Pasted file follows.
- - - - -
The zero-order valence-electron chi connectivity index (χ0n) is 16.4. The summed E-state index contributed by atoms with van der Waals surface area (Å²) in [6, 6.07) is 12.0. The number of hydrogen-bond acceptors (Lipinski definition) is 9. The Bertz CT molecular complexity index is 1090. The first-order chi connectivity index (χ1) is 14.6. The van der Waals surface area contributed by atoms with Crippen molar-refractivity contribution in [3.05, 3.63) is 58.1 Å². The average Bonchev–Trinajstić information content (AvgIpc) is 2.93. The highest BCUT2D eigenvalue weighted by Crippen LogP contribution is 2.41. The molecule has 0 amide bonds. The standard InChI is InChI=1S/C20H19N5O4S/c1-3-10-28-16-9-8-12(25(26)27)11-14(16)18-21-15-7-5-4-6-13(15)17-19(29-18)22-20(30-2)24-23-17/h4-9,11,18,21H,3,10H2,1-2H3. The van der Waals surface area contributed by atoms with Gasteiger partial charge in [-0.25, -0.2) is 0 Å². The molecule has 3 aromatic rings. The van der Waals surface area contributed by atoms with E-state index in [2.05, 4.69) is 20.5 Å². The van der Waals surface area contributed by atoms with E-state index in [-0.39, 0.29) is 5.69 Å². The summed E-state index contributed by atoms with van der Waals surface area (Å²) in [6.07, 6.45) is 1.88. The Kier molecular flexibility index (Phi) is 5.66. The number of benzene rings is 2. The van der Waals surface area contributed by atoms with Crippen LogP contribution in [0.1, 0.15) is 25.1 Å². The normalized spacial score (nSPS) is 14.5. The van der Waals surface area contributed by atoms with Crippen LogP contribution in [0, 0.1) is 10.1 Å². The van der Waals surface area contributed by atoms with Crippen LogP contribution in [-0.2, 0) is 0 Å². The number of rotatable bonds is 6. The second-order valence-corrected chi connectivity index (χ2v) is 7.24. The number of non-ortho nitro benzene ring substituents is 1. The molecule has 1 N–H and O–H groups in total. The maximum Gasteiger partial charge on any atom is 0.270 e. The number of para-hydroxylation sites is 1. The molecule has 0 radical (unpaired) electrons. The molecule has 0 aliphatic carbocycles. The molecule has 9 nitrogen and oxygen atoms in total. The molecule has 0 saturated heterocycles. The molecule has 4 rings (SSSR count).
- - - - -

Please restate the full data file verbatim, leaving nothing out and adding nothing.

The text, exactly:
The zero-order valence-electron chi connectivity index (χ0n) is 16.4. The summed E-state index contributed by atoms with van der Waals surface area (Å²) in [6, 6.07) is 12.0. The number of hydrogen-bond acceptors (Lipinski definition) is 9. The Bertz CT molecular complexity index is 1090. The first-order chi connectivity index (χ1) is 14.6. The van der Waals surface area contributed by atoms with Crippen molar-refractivity contribution in [3.05, 3.63) is 58.1 Å². The average Bonchev–Trinajstić information content (AvgIpc) is 2.93. The highest BCUT2D eigenvalue weighted by Crippen LogP contribution is 2.41. The molecule has 0 amide bonds. The standard InChI is InChI=1S/C20H19N5O4S/c1-3-10-28-16-9-8-12(25(26)27)11-14(16)18-21-15-7-5-4-6-13(15)17-19(29-18)22-20(30-2)24-23-17/h4-9,11,18,21H,3,10H2,1-2H3. The van der Waals surface area contributed by atoms with Gasteiger partial charge in [-0.25, -0.2) is 0 Å². The molecule has 3 aromatic rings. The van der Waals surface area contributed by atoms with E-state index in [2.05, 4.69) is 20.5 Å². The van der Waals surface area contributed by atoms with E-state index in [-0.39, 0.29) is 5.69 Å². The summed E-state index contributed by atoms with van der Waals surface area (Å²) in [6.07, 6.45) is 1.88. The Kier molecular flexibility index (Phi) is 5.66. The number of benzene rings is 2. The van der Waals surface area contributed by atoms with Crippen LogP contribution in [0.1, 0.15) is 25.1 Å². The normalized spacial score (nSPS) is 14.5. The van der Waals surface area contributed by atoms with Crippen LogP contribution in [0, 0.1) is 10.1 Å². The van der Waals surface area contributed by atoms with Crippen LogP contribution in [-0.2, 0) is 0 Å². The number of rotatable bonds is 6. The second-order valence-corrected chi connectivity index (χ2v) is 7.24. The number of non-ortho nitro benzene ring substituents is 1. The molecule has 1 N–H and O–H groups in total. The maximum Gasteiger partial charge on any atom is 0.270 e. The number of para-hydroxylation sites is 1. The molecule has 0 radical (unpaired) electrons. The molecule has 0 aliphatic carbocycles. The molecule has 9 nitrogen and oxygen atoms in total. The molecule has 0 saturated heterocycles. The molecule has 4 rings (SSSR count).